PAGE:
Finding the right staff and keeping them might be a problem for some independents, but not for Nisa retailer Kishor Patel. Kishor, who owns five stores in Bedfordshire and Hertfordshire, claims that comprehensive staff training is the answer to keeping staff morale high and churn low.
"Many of my staff have been with me for a number of years," explains Kishor, "and it's because I give them the chance to learn different skills here. Training makes them feel empowered and valued, which in turn fosters a sense of loyalty towards me and the store."
Kishor, who is on the board of Skillsmart Retail, has put a large number of his staff through the new Retail Plus initiative, which offers a wide range of work-based training packages to encourage best practice.
"It's ideal because the assessors conduct the training in the store, which keeps disruption to a minimum," he says.
Staff attend courses ranging from customer service to practical food safety, National Lottery, fresh and chilled foods to beers, wines and spirits. They also receive training in effective merchandising techniques and are helped to hone their product knowledge - something which Kishor believes to be particularly important.
"Staff have to be able to speak confidently about the products that they are selling. They need to know where something has come from, and how it has been produced. It gives customers faith in the store."
The Retail Plus scheme has also enabled Kishor to promote members of his staff at a much faster rate than before. "It's fantastic because it means that my stores are 100% managed. Staff are so well trained that they do everything perfectly, enabling me to spend a greater amount of time out and about, looking for new stores to buy!"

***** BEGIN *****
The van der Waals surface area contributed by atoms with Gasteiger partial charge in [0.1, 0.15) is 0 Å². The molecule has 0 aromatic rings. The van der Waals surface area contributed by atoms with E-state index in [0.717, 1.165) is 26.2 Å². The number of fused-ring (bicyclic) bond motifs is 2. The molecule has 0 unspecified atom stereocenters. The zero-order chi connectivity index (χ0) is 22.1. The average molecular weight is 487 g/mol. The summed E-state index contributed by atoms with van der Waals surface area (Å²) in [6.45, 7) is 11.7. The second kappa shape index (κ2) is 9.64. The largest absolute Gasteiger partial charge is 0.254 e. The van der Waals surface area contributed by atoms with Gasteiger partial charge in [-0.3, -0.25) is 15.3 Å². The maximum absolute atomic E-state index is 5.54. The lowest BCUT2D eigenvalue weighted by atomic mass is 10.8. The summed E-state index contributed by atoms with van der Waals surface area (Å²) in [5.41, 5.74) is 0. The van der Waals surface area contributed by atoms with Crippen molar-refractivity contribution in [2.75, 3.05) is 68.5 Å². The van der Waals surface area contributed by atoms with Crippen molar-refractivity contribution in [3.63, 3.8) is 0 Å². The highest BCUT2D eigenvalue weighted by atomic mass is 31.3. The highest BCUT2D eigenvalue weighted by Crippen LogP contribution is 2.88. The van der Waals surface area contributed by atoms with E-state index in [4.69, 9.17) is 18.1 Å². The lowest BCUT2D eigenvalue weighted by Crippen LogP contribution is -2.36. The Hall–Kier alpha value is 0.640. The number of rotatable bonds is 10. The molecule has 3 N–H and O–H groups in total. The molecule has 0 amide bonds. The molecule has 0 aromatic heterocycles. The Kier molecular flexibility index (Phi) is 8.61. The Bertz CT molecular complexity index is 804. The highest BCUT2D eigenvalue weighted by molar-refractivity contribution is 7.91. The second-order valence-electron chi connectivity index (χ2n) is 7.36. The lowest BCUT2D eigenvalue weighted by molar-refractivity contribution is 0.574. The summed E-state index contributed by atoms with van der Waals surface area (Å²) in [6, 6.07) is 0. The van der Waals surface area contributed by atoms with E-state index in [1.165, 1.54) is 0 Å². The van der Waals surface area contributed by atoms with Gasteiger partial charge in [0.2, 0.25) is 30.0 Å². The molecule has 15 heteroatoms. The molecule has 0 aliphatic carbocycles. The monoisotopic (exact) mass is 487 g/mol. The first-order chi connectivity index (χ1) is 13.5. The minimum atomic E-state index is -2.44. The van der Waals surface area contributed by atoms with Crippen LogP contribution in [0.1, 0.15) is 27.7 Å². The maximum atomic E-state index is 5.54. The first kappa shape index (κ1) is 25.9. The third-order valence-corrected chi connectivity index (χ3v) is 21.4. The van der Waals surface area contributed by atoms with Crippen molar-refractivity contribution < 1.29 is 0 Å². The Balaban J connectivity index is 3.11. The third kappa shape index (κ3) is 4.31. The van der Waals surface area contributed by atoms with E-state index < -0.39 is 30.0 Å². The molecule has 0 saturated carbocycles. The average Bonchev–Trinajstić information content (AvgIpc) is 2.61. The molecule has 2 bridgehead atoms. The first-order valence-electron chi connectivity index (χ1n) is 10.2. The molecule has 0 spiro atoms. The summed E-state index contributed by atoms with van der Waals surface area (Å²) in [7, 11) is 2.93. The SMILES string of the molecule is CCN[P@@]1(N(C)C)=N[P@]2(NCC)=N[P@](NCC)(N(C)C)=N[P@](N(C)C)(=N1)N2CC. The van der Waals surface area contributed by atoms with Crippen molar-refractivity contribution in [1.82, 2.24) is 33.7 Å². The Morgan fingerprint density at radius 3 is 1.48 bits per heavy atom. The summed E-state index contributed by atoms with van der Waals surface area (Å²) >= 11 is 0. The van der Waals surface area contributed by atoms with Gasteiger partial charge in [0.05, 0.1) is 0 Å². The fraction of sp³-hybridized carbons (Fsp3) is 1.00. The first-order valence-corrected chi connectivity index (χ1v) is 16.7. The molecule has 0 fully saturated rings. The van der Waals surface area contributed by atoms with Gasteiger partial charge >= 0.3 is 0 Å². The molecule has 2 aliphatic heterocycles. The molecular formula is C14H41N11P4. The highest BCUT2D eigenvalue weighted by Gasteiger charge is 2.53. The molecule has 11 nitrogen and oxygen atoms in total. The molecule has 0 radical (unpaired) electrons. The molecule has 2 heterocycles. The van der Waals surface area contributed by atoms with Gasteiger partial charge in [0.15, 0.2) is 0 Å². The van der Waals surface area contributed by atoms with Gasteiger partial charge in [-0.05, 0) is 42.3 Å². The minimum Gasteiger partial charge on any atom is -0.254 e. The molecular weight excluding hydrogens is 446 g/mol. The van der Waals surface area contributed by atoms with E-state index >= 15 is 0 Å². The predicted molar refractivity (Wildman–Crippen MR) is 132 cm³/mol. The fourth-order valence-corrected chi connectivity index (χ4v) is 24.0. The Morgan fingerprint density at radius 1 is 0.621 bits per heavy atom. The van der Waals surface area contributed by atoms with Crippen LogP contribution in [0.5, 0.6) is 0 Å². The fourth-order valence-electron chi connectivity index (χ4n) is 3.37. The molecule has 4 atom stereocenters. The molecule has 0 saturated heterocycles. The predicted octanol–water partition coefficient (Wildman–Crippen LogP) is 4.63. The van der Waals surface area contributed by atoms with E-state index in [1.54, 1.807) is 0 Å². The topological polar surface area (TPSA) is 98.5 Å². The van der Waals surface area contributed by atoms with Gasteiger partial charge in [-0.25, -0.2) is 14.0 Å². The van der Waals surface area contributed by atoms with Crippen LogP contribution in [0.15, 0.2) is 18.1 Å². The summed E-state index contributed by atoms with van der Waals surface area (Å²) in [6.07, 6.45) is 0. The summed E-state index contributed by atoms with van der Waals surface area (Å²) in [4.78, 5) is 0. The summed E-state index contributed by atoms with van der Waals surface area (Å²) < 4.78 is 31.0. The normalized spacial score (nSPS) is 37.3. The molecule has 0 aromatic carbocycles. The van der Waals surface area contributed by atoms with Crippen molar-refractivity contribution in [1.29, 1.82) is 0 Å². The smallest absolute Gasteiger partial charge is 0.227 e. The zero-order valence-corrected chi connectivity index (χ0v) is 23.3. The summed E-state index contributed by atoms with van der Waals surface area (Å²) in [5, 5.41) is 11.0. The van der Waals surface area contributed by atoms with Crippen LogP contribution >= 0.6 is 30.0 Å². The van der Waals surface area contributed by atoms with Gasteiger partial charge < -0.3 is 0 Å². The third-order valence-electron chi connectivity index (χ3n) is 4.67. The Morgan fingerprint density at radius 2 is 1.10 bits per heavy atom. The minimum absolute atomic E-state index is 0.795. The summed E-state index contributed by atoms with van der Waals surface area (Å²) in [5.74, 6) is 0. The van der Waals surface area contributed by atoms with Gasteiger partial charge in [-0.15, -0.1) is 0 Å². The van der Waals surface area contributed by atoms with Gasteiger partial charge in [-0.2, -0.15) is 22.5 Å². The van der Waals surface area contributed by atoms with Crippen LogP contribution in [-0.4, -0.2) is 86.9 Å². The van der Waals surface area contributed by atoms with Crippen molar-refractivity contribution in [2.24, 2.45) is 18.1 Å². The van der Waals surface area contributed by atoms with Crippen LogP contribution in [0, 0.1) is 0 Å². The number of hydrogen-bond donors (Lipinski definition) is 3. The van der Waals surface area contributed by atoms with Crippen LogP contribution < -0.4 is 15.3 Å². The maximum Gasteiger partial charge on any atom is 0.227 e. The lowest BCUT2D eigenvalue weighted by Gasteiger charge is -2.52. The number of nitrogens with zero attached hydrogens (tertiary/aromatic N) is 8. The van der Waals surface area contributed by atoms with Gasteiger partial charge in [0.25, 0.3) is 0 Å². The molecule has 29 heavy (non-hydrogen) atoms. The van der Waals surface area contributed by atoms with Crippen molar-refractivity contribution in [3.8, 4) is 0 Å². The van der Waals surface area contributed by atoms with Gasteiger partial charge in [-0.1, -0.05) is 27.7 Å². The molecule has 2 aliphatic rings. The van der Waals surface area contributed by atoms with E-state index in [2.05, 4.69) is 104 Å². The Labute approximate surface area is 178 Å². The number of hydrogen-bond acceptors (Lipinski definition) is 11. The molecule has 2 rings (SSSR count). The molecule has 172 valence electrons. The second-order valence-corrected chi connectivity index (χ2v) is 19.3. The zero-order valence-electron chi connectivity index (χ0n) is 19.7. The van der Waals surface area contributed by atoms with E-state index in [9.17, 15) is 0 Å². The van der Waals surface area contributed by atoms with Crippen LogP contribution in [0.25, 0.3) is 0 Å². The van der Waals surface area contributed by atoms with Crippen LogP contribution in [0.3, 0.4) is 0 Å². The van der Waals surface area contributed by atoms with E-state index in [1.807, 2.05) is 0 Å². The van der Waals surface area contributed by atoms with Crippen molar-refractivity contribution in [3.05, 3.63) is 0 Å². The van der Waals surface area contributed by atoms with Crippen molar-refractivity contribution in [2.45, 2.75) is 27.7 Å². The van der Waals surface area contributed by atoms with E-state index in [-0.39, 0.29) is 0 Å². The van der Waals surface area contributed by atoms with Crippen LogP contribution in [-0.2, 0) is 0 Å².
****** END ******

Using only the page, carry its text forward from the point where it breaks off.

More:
Kishor believes that the high standards of store service fostered by good training also give him a major competitive advantage over his supermarket rivals.
"If the shelves are well stocked, the store looks clean and staff are friendly and knowledgable, then price often becomes secondary to shoppers," he says.
With technological advances such as contactless payment, the booming popularity of food to go, and the stringent laws on selling age-restricted goods, Kishor believes that it is more important than ever for retailers to invest in staff training.
"Working in a store is no longer just about stacking shelves," he says. "It's also vital that you teach staff about the workings of the retail industry, and the impact of their actions." Because of this, Kishor's staff also receive training on how to reduce waste and lessons in how the supply chain works.
"It's no good just teaching
a member of staff how to slap a 'Reduced to Clear' sticker on a product, they need to understand the whole process of reducing wastage that lies behind it," he says. "If they understand the workings of the business, they can help to make it more of a success."
He even takes selected members of staff to retail industry conferences. "Last year I took my managers to the ACS conference, and they will also be attending the Convenience Retailing Show this week."
Kishor believes that it takes a minimum of three full months before a new member of staff can become a competent sales assistant. "One of the hardest things for them to learn is how to multi-task. When it's particularly busy they might have to serve at the till, pack bags and change a till roll, all at the same time. It can get pretty hectic. The other is how to understand the customer's needs, but that tends to come with experience."
But Kishor doesn't hire just anybody. He's got a system of checks to ensure that potential employees are suited to the business. "The first thing that I look for is the way in which they communicate, as good customer service is vital. The second is reliability.
"They also need to have a good work ethic, and by that I mean that they are happy to cover shifts, be a team player, and are prepared to work late or early hours. On top of that I look for good personal conduct and a positive attitude."